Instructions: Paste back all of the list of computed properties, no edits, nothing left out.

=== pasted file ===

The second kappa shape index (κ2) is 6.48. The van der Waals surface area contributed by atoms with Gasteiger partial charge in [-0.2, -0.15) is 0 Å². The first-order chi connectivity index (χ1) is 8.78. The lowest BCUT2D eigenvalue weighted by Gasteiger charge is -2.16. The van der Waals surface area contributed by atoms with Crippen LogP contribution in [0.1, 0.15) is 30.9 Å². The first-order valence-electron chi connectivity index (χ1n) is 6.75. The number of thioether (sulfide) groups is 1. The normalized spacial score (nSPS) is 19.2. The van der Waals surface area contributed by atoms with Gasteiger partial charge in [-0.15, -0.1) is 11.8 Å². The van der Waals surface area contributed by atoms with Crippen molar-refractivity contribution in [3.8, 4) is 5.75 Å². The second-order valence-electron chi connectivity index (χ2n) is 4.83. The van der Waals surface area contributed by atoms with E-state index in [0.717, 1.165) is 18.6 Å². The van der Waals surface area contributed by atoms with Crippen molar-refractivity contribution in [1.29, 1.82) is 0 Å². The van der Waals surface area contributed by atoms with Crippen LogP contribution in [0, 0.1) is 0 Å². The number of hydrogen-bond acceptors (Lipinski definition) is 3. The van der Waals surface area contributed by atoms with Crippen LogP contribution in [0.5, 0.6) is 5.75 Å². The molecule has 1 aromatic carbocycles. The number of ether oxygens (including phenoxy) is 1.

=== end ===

The second kappa shape index (κ2) is 6.48. The van der Waals surface area contributed by atoms with Gasteiger partial charge in [-0.2, -0.15) is 0 Å². The first-order chi connectivity index (χ1) is 8.78. The lowest BCUT2D eigenvalue weighted by Gasteiger charge is -2.16. The van der Waals surface area contributed by atoms with Crippen LogP contribution in [0.1, 0.15) is 30.9 Å². The first-order valence-electron chi connectivity index (χ1n) is 6.75. The number of thioether (sulfide) groups is 1. The normalized spacial score (nSPS) is 19.2. The van der Waals surface area contributed by atoms with Gasteiger partial charge in [-0.15, -0.1) is 11.8 Å². The van der Waals surface area contributed by atoms with Crippen molar-refractivity contribution in [3.8, 4) is 5.75 Å². The second-order valence-electron chi connectivity index (χ2n) is 4.83. The van der Waals surface area contributed by atoms with E-state index in [0.717, 1.165) is 18.6 Å². The van der Waals surface area contributed by atoms with Crippen molar-refractivity contribution in [1.29, 1.82) is 0 Å². The van der Waals surface area contributed by atoms with Crippen LogP contribution in [0, 0.1) is 0 Å². The number of hydrogen-bond acceptors (Lipinski definition) is 3. The van der Waals surface area contributed by atoms with Crippen LogP contribution in [0.5, 0.6) is 5.75 Å². The molecule has 1 aromatic carbocycles. The number of ether oxygens (including phenoxy) is 1.